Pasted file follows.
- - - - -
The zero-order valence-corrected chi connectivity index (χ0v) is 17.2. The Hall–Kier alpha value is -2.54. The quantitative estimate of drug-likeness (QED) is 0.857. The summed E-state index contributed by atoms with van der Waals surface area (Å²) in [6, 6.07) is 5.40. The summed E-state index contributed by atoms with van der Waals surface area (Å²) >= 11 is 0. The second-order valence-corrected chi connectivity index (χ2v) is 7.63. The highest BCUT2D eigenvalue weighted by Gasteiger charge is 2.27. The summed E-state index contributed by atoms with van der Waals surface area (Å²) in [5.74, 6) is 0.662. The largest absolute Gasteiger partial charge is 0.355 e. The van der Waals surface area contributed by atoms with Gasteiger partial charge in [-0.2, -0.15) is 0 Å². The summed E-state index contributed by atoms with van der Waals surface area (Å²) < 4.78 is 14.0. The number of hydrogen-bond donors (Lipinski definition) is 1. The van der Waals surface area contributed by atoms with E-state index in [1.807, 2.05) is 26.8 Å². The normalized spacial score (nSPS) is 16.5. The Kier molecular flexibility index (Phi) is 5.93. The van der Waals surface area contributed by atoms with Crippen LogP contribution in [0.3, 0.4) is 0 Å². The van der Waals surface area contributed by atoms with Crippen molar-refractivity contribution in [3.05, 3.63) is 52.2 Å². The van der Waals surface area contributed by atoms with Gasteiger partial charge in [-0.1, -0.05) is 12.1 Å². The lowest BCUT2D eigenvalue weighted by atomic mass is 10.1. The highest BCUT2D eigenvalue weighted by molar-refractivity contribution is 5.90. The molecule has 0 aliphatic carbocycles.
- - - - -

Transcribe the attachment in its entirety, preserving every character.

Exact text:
The zero-order valence-corrected chi connectivity index (χ0v) is 17.2. The Hall–Kier alpha value is -2.54. The quantitative estimate of drug-likeness (QED) is 0.857. The summed E-state index contributed by atoms with van der Waals surface area (Å²) in [6, 6.07) is 5.40. The summed E-state index contributed by atoms with van der Waals surface area (Å²) >= 11 is 0. The second-order valence-corrected chi connectivity index (χ2v) is 7.63. The highest BCUT2D eigenvalue weighted by Gasteiger charge is 2.27. The summed E-state index contributed by atoms with van der Waals surface area (Å²) in [5.74, 6) is 0.662. The largest absolute Gasteiger partial charge is 0.355 e. The van der Waals surface area contributed by atoms with Gasteiger partial charge in [-0.2, -0.15) is 0 Å². The summed E-state index contributed by atoms with van der Waals surface area (Å²) < 4.78 is 14.0. The number of hydrogen-bond donors (Lipinski definition) is 1. The van der Waals surface area contributed by atoms with E-state index in [1.807, 2.05) is 26.8 Å². The normalized spacial score (nSPS) is 16.5. The Kier molecular flexibility index (Phi) is 5.93. The van der Waals surface area contributed by atoms with Crippen LogP contribution in [0.3, 0.4) is 0 Å². The van der Waals surface area contributed by atoms with Crippen molar-refractivity contribution in [3.05, 3.63) is 52.2 Å². The van der Waals surface area contributed by atoms with Gasteiger partial charge in [-0.1, -0.05) is 12.1 Å². The lowest BCUT2D eigenvalue weighted by atomic mass is 10.1. The highest BCUT2D eigenvalue weighted by molar-refractivity contribution is 5.90. The molecule has 0 aliphatic carbocycles.